The Weight of History
The peaceful protest against police brutality Saturday evening in Grand Rapids, and the vandalism and looting that followed over the night of May 30-31, reflected the histories of race, poverty, policing, segregation, and riots in the city. At the national level, “race riots” have left a mark generationally—1967. 1992. 2020. We’re here again.
The weight of that history is one that African Americans in Grand Rapids know well but most white residents don’t, which is part of the privilege that they enjoy but often don’t acknowledge.
This blog post is not a comprehensive history. It simply provides brief notes of historical context and points to resources for more details about the history behind this past week’s events, from a variety of viewpoints.
One context is “race riots” in 1967 in many parts of the country. The 1967 protests and rioting in Detroit are better known and have been studied by scholars. The 1967 “race riot” in Grand Rapids has been neglected by scholars. But here are some things to read about this history.
- The Grand Rapids People’s History Project website has an article on a 1987 retrospective essay in the Grand Rapids Press about the riot in 1967. The article includes a link to the Press story from 1987.
- The People’s History Project also has an analysis of what we can learn from the events in 1967.
- The Grand Rapids People’s History Project website also has a link to news footage from 1967. The footage includes a reporter talking about what happened in Detroit, some footage with no commentary, interviews with the GR chief of police and a GR business owner, commentary from a Wood TV 8 reporter, and more footage of GR.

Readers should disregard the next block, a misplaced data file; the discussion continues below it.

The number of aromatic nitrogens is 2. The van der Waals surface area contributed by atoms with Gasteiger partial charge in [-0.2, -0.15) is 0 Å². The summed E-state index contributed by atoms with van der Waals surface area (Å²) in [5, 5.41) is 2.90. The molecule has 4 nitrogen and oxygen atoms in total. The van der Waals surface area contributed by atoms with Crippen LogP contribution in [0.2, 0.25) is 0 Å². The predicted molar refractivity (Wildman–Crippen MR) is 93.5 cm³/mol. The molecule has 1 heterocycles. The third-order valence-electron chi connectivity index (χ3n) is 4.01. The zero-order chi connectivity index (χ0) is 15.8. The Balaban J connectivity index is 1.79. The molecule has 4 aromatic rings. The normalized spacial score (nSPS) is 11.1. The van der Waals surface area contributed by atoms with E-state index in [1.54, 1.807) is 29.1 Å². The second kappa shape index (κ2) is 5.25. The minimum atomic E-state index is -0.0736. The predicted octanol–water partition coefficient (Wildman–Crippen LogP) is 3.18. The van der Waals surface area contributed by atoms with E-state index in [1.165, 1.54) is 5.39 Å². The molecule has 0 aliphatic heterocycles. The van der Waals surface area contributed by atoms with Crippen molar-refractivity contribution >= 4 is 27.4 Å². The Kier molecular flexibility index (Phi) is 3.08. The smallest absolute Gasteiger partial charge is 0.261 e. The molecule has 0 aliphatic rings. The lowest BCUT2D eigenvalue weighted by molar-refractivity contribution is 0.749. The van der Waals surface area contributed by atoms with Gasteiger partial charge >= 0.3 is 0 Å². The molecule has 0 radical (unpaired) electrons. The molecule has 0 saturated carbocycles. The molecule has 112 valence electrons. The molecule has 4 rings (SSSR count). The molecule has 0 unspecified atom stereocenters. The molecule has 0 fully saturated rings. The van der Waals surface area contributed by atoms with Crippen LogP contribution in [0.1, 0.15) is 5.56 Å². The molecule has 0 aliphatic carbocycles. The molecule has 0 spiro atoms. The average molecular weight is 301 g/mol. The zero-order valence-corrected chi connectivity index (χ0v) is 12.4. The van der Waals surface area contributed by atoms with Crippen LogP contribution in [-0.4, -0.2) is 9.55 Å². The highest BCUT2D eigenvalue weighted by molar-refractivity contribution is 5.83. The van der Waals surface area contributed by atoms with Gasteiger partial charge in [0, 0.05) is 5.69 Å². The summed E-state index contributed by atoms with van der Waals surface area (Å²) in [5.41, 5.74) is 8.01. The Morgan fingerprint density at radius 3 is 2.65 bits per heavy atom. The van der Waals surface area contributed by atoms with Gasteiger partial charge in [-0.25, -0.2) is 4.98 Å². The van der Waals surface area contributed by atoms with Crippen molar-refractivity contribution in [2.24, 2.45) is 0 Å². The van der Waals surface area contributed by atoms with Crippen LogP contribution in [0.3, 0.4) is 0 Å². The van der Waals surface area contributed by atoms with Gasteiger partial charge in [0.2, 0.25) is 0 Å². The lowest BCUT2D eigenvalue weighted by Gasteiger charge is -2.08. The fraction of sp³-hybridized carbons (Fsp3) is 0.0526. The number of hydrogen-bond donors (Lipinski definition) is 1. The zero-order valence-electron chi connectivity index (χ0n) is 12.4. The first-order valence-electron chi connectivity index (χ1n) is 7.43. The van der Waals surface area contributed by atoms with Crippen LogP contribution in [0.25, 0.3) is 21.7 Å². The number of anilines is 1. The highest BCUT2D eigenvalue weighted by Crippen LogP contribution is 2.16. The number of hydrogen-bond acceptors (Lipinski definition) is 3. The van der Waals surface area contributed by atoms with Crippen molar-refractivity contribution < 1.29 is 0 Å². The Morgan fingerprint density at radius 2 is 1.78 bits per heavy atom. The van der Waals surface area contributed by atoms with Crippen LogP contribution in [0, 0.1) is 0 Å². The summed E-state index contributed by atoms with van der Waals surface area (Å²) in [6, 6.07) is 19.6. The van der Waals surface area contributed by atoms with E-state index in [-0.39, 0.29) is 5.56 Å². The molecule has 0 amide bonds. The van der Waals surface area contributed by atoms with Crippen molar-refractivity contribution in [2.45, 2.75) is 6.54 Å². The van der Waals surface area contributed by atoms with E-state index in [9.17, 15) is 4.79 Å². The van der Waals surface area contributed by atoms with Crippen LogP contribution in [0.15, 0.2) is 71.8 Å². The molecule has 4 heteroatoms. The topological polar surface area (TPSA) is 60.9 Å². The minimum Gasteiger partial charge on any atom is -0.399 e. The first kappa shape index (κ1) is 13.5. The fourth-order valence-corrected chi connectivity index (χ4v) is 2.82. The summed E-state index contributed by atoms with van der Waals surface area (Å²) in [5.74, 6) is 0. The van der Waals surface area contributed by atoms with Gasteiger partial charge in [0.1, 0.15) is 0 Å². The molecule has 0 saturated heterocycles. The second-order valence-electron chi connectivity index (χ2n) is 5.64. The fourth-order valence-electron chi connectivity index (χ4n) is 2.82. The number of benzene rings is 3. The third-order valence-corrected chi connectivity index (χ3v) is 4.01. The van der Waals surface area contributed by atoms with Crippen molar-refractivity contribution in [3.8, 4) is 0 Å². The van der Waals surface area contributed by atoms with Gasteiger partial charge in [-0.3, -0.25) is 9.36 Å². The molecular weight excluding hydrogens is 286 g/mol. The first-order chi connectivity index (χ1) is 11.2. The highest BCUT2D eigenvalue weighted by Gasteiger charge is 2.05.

- For a recent take on the 1967 riot in Grand Rapids, note this MLIVE story from 2017: “When anger, oppression erupted into ‘chaos.’”
- There is a brief story on the Black Past website about rioting in 1967 in Grand Rapids by African Americans and a vigilante reaction by white residents.
- MLive did a retrospective in 2017 story of the impact of the rioting and destruction on Division Avenue. It notes, among other things, the challenges that African Americans have continued to face to get home and business loans.
- A blog post by Peter Bratt provides some details and background to the 1967 riot in Grand Rapids and a report on race relations: “The 1967 Grand Rapids Riots.” He discusses housing and employment discrimination and urban renewal projects that disrupted African American neighborhoods. Bratt also has a useful article in the Michigan Historical Review (behind a paywall), “Renewing a Grand Center: Postwar Planning in Grand Rapids, Michigan: 1949 to 1959” (Vol. 36, 2010).
- Bratt mentions a report produced by the Grand Rapids City Planning Department on the riot in 1967 in the city. You can find it here: Anatomy of a Riot.
- A useful source from the 1960s for the national story is Report of the Kerner Commission of 1968, named after the governor of Illinois, who headed a commission to study riots nationally in the US in 1967. Its official title is Report of the National Advisory Commission on Civil Disorders. It has a brief mention of Grand Rapids (p. 70), but discusses events in Detroit extensively.